Cinnamon chewing gum refers to any brand of chewing gum that has been treated with artificial cinnamon flavors. These flavors tend to make the gum spicy, and chewing this type of gum initially feels like chewing on a warm, rubbery pepper. While some people who chew cinnamon gum find the spicy quality of the flavor to be overwhelming, many people enjoy the heat and also prefer other similarly flavored candies or snacks. The heat from cinnamon chewing gum does not typically come from the plant or spice commonly known as cinnamon, but from artificial flavors that create the spiciness and warmth in the mouth of the chewer.
Chewing gum has existed in a variety of forms for thousands of years. While most gum is currently made by using a form of non-vulcanized synthetic rubber, there is evidence of 5,000-year-old chewing gum made from birch bark tar. Cultures from across the world over the last few thousand years have made gum from wax, resin, and other similar substances. In the 1800s, however, modern gum first came into being when chicle, a natural latex product, was exported from Mexico for use as a rubber substitute. While chicle failed to find much successful use in replacing rubber, it was found to be an excellent base for making gum.
The chicle has been replaced by most gum manufacturers in favor of other, less expensive forms of synthetic latex and rubber. These substances are researched and designed to hold flavor for as long as possible in response to the common complaint of many gum chewers that gum loses its flavor too quickly while being chewed. Cinnamon chewing gum often suffers from this problem, and within a short time of chewing, the initial heat and spiciness is replaced by mild warmth and tingling upon the chewer’s tongue.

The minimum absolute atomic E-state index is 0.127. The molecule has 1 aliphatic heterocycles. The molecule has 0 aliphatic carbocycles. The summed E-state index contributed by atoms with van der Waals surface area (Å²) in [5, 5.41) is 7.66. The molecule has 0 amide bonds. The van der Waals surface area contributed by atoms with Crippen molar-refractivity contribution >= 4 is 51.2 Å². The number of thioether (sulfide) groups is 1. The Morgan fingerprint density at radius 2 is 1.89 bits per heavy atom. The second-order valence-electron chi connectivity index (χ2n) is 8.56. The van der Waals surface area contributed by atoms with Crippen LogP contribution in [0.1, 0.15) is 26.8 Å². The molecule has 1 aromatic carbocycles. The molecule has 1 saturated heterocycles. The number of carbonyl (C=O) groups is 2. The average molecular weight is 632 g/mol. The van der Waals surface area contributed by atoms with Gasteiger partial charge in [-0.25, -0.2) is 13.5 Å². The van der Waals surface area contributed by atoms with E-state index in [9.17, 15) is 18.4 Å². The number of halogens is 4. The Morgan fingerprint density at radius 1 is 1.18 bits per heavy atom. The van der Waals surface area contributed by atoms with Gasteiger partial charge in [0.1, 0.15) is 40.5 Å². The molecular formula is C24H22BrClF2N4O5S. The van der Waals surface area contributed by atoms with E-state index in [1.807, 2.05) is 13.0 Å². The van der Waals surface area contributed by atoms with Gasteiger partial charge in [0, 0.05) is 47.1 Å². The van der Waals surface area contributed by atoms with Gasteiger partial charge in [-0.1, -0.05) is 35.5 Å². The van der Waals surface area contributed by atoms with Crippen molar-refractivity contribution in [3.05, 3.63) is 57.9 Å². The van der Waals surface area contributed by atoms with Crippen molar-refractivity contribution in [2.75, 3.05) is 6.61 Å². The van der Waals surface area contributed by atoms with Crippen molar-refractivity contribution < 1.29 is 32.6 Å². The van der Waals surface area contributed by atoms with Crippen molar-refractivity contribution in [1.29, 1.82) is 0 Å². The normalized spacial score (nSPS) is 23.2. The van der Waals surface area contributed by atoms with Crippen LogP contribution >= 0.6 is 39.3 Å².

Though chewing gum sweetened with sugar can have negative effects on a person’s teeth, chewing gum with certain artificial sweeteners and other ingredients has been shown to reduce plaque and cavities. Cinnamon chewing gum with the sweetener xylitol can help keep teeth clean because the process of chewing the gum starves microorganisms that would otherwise be harmful in someone’s mouth. The vinyl acetate used by some gum manufacturers has leaders of countries like Canada concerned about potentially carcinogenic substances that should not be placed in a person’s mouth. Since the ingredients are often listed only as "gum base" by manufacturers, keeping such undesirable substances away from public consumption has been difficult.